AT-3

Solution Cluster 3.1.2

Repurposing Public Support to Food and Agriculture: A Just Rural Transition to Sustainable Food Systems

Providing nutritious, affordable food for a growing global population while protecting the vital natural systems that sustain life is one of the critical challenges of the coming decade.  In recent decades, a large portion of public support to the food and agriculture sector has been directed at supporting food production and farm incomes through increasing both yields and short-term productivity, particularly for major food security crops.  By some measures, these policies were successful according to the goals of the time – for example, while the global population doubled, food production almost quadrupled.

However, current public support to the food and agriculture sector does not address mounting challenges linked to climate change and environmental degradation (of water, soils, and biodiversity) and poor dietary quality that can undermine long term productivity and sustainability, livelihoods, food and nutrition security, and health (including zoonoses). In some cases, public support to the food and agriculture sector exacerbates these challenges.

Guided by a Policy Action Agenda, this Solution Cluster will support countries who have indicated a desire to repurpose their forms of public agricultural support by helping them a) identify which public support measures are exacerbating these challenges and b) redesign them –  not only to ‘do no harm,’ but to improve food and nutrition security, strengthen soil and water quality, increase biodiversity, build resilience, and address nature and climate emergencies. These repurposed policies will align with countries’ international trade agreements, policies, and regulatory frameworks.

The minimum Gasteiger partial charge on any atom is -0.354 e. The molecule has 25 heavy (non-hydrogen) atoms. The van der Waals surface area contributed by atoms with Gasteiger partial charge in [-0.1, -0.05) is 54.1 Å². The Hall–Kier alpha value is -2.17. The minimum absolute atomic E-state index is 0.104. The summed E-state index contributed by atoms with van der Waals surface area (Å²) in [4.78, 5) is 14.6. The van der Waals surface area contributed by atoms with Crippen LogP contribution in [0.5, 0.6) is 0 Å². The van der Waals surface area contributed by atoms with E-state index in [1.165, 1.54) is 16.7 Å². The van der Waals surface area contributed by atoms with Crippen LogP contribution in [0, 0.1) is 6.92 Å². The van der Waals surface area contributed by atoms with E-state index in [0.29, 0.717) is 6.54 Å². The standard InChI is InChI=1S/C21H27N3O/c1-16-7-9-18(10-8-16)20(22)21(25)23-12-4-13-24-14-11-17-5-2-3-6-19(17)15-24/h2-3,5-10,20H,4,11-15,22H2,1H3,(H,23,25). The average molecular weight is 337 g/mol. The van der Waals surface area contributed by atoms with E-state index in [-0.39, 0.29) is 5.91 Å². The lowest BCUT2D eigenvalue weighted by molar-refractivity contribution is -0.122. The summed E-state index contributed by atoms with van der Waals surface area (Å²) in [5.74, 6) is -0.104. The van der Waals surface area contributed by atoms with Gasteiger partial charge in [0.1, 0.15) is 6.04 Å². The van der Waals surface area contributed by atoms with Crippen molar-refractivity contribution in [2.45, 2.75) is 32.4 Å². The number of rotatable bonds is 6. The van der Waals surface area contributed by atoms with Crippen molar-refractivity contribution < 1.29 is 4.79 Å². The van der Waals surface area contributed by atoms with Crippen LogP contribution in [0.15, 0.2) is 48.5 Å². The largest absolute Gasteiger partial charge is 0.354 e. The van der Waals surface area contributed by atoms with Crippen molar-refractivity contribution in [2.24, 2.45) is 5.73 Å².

About this Solution Cluster

According to the Organisation for Economic Co-operation and Development (OECD), the 54 countries producing two-thirds of the world’s food provided over USD 720 billion per year of transfers to their agricultural and food sector through direct subsidies, price supports, tariffs, import quotas, and other policy measures (2017-2019 figures). Nearly 75 percent is direct support for producers and production1; and about 15 percent is directed to public services like research, environment, or food safety.  According to World Bank analysis, only 5% of direct public support for agriculture explicitly targets conservation and other public goods, and only 6% supports research, extension and technical assistance.2 A few countries also tax their agricultural sectors which also affects producer incomes.3